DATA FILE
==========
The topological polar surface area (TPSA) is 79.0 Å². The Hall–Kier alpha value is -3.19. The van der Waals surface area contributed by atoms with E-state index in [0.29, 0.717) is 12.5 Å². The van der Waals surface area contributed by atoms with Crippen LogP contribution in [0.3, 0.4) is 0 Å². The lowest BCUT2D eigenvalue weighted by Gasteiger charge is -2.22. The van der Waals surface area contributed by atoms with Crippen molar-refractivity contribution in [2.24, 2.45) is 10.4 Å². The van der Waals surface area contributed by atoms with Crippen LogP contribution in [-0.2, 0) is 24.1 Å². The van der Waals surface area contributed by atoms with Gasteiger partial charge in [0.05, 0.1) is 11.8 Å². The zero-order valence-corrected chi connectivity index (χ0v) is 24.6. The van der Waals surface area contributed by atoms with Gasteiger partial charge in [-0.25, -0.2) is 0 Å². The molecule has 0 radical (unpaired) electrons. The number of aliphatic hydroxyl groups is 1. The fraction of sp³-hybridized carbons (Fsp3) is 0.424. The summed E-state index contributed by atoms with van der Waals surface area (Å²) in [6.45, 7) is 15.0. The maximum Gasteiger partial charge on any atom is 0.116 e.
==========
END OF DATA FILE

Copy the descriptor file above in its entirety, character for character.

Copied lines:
The topological polar surface area (TPSA) is 79.0 Å². The Hall–Kier alpha value is -3.19. The van der Waals surface area contributed by atoms with E-state index in [0.29, 0.717) is 12.5 Å². The van der Waals surface area contributed by atoms with Crippen LogP contribution in [0.3, 0.4) is 0 Å². The lowest BCUT2D eigenvalue weighted by Gasteiger charge is -2.22. The van der Waals surface area contributed by atoms with Crippen molar-refractivity contribution in [2.24, 2.45) is 10.4 Å². The van der Waals surface area contributed by atoms with Crippen LogP contribution in [-0.2, 0) is 24.1 Å². The van der Waals surface area contributed by atoms with Gasteiger partial charge in [0.05, 0.1) is 11.8 Å². The zero-order valence-corrected chi connectivity index (χ0v) is 24.6. The van der Waals surface area contributed by atoms with Gasteiger partial charge in [-0.25, -0.2) is 0 Å². The molecule has 0 radical (unpaired) electrons. The number of aliphatic hydroxyl groups is 1. The fraction of sp³-hybridized carbons (Fsp3) is 0.424. The summed E-state index contributed by atoms with van der Waals surface area (Å²) in [6.45, 7) is 15.0. The maximum Gasteiger partial charge on any atom is 0.116 e.